The moulds have been made and now need deckles.
These pieces have already been put through some preliminary steps. For a review of these see the early post about seasoning and preparing wood. You may also wish to review the techniques used earlier to prepare the frame stock for the moulds, some of which will used below to prepare the deckle stock.
Using the jointer two adjacent sides of all the pieces are made perfectly straight and square to each other. These two finished surfaces are indicated here by red. In the finished deckles the narrower of these will form the vertical sides of the opening that defines the paper’s edges as sheets are formed.
Next the two sides opposite are machined straight and square. Using the dial indicator with the table saw fence allows these deckle pieces to be cut to precise overall dimensions (width and height). These two surfaces (indicated in green) are left rough, straight from the rip saw. They may look ‘rough’ but are functionally very precise; accurate enough to be used as reference surfaces when cutting the joints. These rough surfaces will disappear later, being machined away as the deckle is shaped to its final form.
Next the top of the channel and the inner edge of the rim are machined to produce the final surfaces there. These are outlined in red in in the two pieces shown below. The piece on the left is only partially machined to better show the process above.
Some surfaces (outlined here in yellow, blue and white) will be machined later, after the joints are finished.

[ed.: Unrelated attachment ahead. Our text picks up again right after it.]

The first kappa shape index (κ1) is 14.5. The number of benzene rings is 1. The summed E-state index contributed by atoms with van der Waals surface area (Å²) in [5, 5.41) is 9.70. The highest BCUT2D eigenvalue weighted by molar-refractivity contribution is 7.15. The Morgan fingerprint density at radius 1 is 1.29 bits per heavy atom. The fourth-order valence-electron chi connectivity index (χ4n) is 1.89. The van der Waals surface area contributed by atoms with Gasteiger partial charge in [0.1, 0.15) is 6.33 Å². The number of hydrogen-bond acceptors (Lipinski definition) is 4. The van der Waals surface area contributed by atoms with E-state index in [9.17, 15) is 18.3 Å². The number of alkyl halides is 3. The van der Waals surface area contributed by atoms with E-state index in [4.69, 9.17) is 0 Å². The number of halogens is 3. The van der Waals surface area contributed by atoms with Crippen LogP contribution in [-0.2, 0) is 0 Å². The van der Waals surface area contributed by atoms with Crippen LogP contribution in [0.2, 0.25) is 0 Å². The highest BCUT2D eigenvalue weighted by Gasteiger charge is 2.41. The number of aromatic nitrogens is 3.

The next step is to trim the deckle pieces to exact length in preparation for cutting the elaborate deckle joints.
After all the deckle pieces have been trimmed square at one end the measuring beam is used to mark them for length. You may recall that this same beam was used to mark the lengths of the mould frame pieces. Using the same measuring device for both mould and deckle insures a good fit between them.
The stop (at the white arrow) is set so that the hollow ground blade cuts right at the scribed mark. Three 12″ x 18″ moulds are part of this batch, needing identical deckles. The stop is used to make all six of the long pieces the exact same length (then reset to cut all six of the shorter pieces). If only one mould of a given size is being made, opposite deckle parts (either both sides or both ends) can be clamped together and cut without using the stop. The important thing is that the two opposing sides of any deckle are cut to the exact same dimension.
To calculate the lengths of the deckle pieces “A” + “B” is added (twice) to the intended opening of the deckle “N”. For my standard moulds the deckle overlap (A) is 3/4″ and (B) is 1/2″. This makes the total width of the deckle pieces 1-1/4″. Twice this equals 2-1/2″. Thus the short sides (or end pieces) for a deckle with a 12″ x 18″ opening should measure 14-1/2″ long and the long sides (the front and back pieces) should measure 20-1/2″. The clearance between mould and deckle shown at “C” has already been accounted for in the overall dimensions of the mould.